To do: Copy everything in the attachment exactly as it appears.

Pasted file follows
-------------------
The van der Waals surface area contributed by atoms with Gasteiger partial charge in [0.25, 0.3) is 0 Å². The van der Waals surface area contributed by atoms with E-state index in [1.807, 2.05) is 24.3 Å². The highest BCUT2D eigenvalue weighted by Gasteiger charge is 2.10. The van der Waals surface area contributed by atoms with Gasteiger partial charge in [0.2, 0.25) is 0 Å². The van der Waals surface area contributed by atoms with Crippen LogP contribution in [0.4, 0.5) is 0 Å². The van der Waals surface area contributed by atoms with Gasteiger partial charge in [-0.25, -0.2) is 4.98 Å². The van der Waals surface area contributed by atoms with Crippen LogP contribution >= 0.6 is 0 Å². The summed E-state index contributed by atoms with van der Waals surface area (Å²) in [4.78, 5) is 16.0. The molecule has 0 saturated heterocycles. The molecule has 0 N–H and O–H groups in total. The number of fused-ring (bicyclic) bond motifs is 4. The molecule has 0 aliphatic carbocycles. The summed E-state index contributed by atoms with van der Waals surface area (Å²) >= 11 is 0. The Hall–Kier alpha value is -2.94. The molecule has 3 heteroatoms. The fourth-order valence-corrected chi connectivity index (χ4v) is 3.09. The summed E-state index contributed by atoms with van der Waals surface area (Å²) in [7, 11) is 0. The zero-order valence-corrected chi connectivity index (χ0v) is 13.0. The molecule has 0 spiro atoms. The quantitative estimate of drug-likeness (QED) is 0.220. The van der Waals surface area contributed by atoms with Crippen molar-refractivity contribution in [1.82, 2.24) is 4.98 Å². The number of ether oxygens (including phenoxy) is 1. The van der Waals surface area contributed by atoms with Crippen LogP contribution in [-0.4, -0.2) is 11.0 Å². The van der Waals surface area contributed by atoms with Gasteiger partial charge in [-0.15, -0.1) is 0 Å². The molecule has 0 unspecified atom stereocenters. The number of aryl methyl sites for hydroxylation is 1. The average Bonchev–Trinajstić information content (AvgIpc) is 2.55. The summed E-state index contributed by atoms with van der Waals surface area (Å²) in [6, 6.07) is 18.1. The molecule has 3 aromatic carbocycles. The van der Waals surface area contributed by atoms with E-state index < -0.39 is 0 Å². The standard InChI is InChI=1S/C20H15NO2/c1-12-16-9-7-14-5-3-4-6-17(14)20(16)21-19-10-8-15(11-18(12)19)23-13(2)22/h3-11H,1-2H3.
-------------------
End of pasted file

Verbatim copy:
The van der Waals surface area contributed by atoms with Gasteiger partial charge in [0.25, 0.3) is 0 Å². The van der Waals surface area contributed by atoms with E-state index in [1.807, 2.05) is 24.3 Å². The highest BCUT2D eigenvalue weighted by Gasteiger charge is 2.10. The van der Waals surface area contributed by atoms with Gasteiger partial charge in [0.2, 0.25) is 0 Å². The van der Waals surface area contributed by atoms with Crippen LogP contribution in [0.4, 0.5) is 0 Å². The van der Waals surface area contributed by atoms with Gasteiger partial charge in [-0.25, -0.2) is 4.98 Å². The van der Waals surface area contributed by atoms with Crippen LogP contribution >= 0.6 is 0 Å². The summed E-state index contributed by atoms with van der Waals surface area (Å²) in [4.78, 5) is 16.0. The molecule has 0 saturated heterocycles. The molecule has 0 N–H and O–H groups in total. The number of fused-ring (bicyclic) bond motifs is 4. The molecule has 0 aliphatic carbocycles. The summed E-state index contributed by atoms with van der Waals surface area (Å²) >= 11 is 0. The Hall–Kier alpha value is -2.94. The molecule has 3 heteroatoms. The fourth-order valence-corrected chi connectivity index (χ4v) is 3.09. The summed E-state index contributed by atoms with van der Waals surface area (Å²) in [7, 11) is 0. The zero-order valence-corrected chi connectivity index (χ0v) is 13.0. The molecule has 0 spiro atoms. The quantitative estimate of drug-likeness (QED) is 0.220. The van der Waals surface area contributed by atoms with Crippen molar-refractivity contribution in [1.82, 2.24) is 4.98 Å². The number of ether oxygens (including phenoxy) is 1. The van der Waals surface area contributed by atoms with Crippen LogP contribution in [-0.4, -0.2) is 11.0 Å². The van der Waals surface area contributed by atoms with Gasteiger partial charge in [-0.15, -0.1) is 0 Å². The molecule has 0 unspecified atom stereocenters. The number of aryl methyl sites for hydroxylation is 1. The average Bonchev–Trinajstić information content (AvgIpc) is 2.55. The summed E-state index contributed by atoms with van der Waals surface area (Å²) in [6, 6.07) is 18.1. The molecule has 3 aromatic carbocycles. The van der Waals surface area contributed by atoms with E-state index < -0.39 is 0 Å². The standard InChI is InChI=1S/C20H15NO2/c1-12-16-9-7-14-5-3-4-6-17(14)20(16)21-19-10-8-15(11-18(12)19)23-13(2)22/h3-11H,1-2H3.